2. Any ray travelling through the focal point (F) is reflected parallel to the principal axis ( “F” AND STRAIGHT)
  3. Any ray travelling through the centre of curvature (C) is reflected back through the centre of curvature (T HROUGH “C”)

Converging/Concave Mirrors

Object

Image

Location

Size

Attitude

Location

Type

beyond C

smaller

inverted

between C and F

real

at C

same size

inverted

at C

real

between C and F

larger

inverted

beyond C

real

at F

no image

no image

no image

no image

inside F

larger

upright

behind mirror

virtual

Convex Mirrors (Diverging)
-sticks out at you, diverges away
-reflection is from the outer surface and the centre of the mirror bulges towards you

Same rules as Concave Mirrors 1. STRAIGHT AND “F” 2. “F” AND STRAIGHT 3. THROUGH “C”

Focus (F) and centre of curvature (C) is now behind the mirror as the VIRTUAL FOCUS

-brain extrapolates the rays behind the mirror, where they appear to converge
THE REFLECTED RAY CONTINUES BEHIND THE MIRROR AS A DOTTED LINE

IMAGE IS ALWAYS UPRIGHT, SMALLER, BEHIND THE MIRROR, VIRTUAL

Refraction
-happens between 2 media/materials
-light bends when it travels from one material into another

Angle of refraction: the angle between refracted ray and the normal

Rules for Refraction

  1. Incident ray, refracted ray , and normal all lie on the same plane-incident and refracted ray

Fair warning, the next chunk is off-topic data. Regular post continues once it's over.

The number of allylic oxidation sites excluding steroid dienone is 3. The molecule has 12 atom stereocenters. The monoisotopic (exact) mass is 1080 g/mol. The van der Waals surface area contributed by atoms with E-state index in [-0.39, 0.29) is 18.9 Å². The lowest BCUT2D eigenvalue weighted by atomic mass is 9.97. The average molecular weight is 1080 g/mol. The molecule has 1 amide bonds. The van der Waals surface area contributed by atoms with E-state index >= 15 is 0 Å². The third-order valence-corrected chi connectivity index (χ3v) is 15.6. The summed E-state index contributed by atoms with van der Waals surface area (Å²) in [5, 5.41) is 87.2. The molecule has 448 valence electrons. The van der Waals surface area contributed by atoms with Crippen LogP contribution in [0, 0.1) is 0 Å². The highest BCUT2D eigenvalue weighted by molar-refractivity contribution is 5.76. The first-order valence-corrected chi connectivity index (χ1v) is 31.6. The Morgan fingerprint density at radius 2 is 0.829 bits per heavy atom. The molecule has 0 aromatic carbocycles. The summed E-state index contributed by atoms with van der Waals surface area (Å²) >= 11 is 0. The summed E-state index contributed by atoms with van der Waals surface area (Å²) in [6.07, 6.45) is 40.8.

are on opposite sides of the line that separates the two media

  2. Light bends TOWARDS the normal when the speed of light in the second medium

    DECREASES

  3. Light bends AWAY from the normal when the speed of light in the second medium

    INCREASES

Index of Refraction

-the ratio of the speed of light in a vacuum to the speed of that medium

8 -Light travels the fastest in a vacuum [3.00×10 ]

-Mediums slow down light because it contains higher index of refraction

v = speed of light in given medium c = speed of light in vacuum
n = index of refraction

N=C/V

-i ndex of refraction can also be calculated using the sines of the angles: N=SIN<i/SIN<R

Gi ven→c=? v=? n=? Re quired → What to define? An alyze → Equation
So lve → Solve and answer So lution → Statement?

The Critical Angle
-angle of incidence that results in an angle of refraction of 90 degrees
-lies at 90 degrees or along the boundary between the two media